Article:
Hey there! Sign in to join this conversationNew here? Join for free

How has mental illness affected your life? Watch

    • TSR Support Team
    Offline

    20
    ReputationRep:
    (Original post by converselove)
    Quick question

    I haven't been to my GP in over a year about my mental health (depression and self harm as a result) and I'm wanting to join the army next year. How realistic is this? Please don't give any opinion on my situation, I just want to know if my dream is possible.
    Probably not. I looked into joining the army, they told me no chance with my history of depression and self harm.

    It may depend how long you've been depressed, how much you self harmed, how long you been free etc, no one here can answer on your exact circumstances so why not go have a chat in your local recruiting office?
    Offline

    1
    ReputationRep:
    Dannng mental illness did something to me socially although I'm alot better now. I'm just not the same person ultimately. I don't want to delve into the drugs though.
    Offline

    3
    ReputationRep:
    (Original post by Sabertooth)
    Probably not. I looked into joining the army, they told me no chance with my history of depression and self harm.

    It may depend how long you've been depressed, how much you self harmed, how long you been free etc, no one here can answer on your exact circumstances so why not go have a chat in your local recruiting office?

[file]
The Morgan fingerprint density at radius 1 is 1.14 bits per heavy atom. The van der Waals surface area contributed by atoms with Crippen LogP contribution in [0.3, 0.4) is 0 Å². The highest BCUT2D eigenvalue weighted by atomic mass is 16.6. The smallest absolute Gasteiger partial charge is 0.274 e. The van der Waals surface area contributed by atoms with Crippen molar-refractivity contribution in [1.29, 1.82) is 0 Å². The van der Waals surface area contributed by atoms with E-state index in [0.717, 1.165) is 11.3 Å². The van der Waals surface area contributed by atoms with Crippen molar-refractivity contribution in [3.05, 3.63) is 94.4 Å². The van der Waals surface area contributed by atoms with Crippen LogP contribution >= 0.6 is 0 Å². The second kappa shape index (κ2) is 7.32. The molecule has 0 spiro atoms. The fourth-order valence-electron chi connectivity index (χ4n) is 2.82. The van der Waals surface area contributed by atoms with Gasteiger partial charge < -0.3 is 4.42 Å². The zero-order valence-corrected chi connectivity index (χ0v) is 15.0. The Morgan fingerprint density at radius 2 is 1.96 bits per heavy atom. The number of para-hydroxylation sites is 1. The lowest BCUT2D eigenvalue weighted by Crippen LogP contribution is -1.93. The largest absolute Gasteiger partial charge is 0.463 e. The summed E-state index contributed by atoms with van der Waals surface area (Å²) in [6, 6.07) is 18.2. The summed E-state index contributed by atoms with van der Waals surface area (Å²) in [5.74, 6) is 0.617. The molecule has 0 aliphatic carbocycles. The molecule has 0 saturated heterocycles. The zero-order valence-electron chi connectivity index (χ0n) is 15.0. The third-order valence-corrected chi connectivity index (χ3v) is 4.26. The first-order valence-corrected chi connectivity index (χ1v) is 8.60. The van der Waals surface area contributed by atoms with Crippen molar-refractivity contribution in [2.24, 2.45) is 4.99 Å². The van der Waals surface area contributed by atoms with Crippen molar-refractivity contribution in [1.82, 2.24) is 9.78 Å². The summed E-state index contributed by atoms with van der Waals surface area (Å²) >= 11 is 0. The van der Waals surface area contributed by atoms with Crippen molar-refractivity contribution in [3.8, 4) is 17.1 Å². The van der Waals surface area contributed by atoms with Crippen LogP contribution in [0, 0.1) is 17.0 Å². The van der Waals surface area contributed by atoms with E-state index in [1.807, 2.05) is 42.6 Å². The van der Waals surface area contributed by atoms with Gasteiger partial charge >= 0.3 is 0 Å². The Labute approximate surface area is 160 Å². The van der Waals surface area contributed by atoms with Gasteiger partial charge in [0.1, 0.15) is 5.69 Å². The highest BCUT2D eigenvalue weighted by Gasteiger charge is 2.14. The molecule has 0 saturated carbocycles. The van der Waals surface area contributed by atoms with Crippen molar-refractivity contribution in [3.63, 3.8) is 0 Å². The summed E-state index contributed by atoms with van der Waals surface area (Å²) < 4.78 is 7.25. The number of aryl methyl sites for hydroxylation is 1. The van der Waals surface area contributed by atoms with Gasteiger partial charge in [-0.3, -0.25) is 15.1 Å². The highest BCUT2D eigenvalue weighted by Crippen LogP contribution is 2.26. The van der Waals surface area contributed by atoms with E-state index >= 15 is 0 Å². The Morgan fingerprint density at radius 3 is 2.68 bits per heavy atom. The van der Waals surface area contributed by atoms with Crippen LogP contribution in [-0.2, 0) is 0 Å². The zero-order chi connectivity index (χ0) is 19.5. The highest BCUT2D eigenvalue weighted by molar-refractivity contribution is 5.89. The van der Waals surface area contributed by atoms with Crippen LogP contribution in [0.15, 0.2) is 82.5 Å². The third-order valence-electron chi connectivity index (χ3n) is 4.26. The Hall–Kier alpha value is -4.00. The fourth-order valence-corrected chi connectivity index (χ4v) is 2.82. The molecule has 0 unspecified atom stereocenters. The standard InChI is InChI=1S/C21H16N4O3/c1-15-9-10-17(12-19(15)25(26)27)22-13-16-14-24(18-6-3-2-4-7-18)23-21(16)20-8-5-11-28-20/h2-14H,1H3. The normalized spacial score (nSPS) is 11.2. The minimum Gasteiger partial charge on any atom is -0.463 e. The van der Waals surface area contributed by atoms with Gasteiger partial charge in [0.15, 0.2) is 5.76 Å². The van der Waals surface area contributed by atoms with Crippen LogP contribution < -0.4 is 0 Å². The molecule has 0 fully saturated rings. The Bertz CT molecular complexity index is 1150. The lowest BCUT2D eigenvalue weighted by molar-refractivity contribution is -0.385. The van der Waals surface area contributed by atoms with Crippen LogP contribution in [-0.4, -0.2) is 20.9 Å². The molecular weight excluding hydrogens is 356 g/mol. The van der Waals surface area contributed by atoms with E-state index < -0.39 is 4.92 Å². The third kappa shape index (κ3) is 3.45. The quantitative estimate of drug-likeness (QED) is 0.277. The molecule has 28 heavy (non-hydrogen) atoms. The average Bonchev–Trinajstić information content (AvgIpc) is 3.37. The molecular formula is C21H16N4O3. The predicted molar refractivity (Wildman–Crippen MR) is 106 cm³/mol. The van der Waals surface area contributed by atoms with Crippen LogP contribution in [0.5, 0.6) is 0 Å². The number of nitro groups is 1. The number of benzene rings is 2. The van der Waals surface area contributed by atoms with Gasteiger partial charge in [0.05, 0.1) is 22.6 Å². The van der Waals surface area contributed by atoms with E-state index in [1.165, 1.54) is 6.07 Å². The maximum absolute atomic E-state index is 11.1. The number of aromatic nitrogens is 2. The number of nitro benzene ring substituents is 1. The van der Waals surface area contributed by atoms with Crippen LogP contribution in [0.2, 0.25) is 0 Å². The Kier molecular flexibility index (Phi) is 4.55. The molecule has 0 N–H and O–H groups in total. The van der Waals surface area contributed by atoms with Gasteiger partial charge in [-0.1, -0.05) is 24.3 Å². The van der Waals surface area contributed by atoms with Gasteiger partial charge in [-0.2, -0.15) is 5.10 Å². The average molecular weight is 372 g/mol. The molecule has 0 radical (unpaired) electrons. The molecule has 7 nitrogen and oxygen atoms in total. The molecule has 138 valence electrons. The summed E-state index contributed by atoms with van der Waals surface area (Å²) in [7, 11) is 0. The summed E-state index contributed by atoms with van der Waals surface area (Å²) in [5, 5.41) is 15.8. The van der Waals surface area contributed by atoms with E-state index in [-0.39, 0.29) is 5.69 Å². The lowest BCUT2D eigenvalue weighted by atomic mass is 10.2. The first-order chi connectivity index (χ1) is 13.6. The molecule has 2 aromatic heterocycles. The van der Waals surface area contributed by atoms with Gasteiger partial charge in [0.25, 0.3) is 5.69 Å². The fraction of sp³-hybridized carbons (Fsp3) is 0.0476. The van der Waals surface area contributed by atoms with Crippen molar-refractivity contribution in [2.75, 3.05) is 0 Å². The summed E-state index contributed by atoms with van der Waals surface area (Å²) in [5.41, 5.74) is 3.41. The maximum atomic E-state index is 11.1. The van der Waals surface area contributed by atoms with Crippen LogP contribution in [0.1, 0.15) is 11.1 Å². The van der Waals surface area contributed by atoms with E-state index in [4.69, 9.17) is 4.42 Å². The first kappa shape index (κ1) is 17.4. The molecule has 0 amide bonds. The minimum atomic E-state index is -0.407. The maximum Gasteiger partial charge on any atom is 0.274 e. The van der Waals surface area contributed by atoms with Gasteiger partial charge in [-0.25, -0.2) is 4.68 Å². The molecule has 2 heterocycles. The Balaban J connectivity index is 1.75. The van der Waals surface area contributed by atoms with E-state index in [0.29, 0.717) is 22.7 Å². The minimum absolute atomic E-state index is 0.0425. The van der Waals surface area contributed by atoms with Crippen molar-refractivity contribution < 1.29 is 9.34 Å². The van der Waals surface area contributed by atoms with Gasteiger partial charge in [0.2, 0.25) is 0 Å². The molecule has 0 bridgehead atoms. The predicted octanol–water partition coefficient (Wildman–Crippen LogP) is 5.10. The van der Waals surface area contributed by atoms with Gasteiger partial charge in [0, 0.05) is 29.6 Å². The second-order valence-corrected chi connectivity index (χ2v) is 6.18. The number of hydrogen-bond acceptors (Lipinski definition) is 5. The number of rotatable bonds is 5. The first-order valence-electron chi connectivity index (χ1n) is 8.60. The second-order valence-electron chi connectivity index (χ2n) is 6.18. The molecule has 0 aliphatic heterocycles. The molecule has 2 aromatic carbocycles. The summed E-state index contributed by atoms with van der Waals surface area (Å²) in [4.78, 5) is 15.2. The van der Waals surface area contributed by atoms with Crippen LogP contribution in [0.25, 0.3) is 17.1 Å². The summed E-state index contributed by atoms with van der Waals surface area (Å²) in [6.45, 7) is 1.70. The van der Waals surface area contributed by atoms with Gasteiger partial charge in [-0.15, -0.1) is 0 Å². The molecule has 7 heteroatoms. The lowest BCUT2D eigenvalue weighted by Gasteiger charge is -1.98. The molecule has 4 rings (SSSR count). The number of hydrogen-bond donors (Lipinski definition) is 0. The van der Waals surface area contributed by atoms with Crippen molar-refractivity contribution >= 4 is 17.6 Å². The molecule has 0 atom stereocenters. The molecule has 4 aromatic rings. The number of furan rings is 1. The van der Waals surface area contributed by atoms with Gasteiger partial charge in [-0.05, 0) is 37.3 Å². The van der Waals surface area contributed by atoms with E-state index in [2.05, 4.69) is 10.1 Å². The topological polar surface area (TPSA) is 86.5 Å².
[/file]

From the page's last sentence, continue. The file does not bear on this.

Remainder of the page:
Yeah I'll have a chat with them. Tbh, my self harm isn't that bad and I haven't actually been diagnosed with depression so the only thing my GP would have to tell the army in the medical forms is that I had a previous history of self harm. But yeah, I'll talk it over with my recruiting office. Thanks for the reply
    Offline

    2
    ReputationRep:
    An uncertain diagnosis at the moment but I had went to my doctors to discuss my problem and she thinks that I match up to the symptoms of BDD.

    My obsession with my teeth has lasted for almost a year now. All of the time I had not realised that it was taking over parts of my life and it had done in many levels.

    I noticed slight changes to my teeth, i.e. mild erosion and gum problems. This was the initial stage in my obsession and after that I bought hundreds of pounds worth of products online and through the counter, yet I had not met satisfication. I went to the dentist too often, even to the dental hospital for my anxienty and finally went privately when I hadn't gotten anywhere with the public service.

    The whole idea of obsessing reflected on the way I perceived myself in the mirror, scrutinizing each imperfection at least 5 times a day in every light, but eventually I couldn't handle looking and avoided looking in the mirror at all. It has affected me socially too, feeling paranoid of the judgements I'd receive outside, even covering my mouth to take that focus away. I still find it difficult to go out in broad daylight and I cannot meet the guy I've been yearning to see simply because I am so anxious about how he'd judge me.

    Hopefully treatment would take these thoughts away when they creep up - it's a horrible feeling.
    Offline

    8
    ReputationRep:
    (Original post by converselove)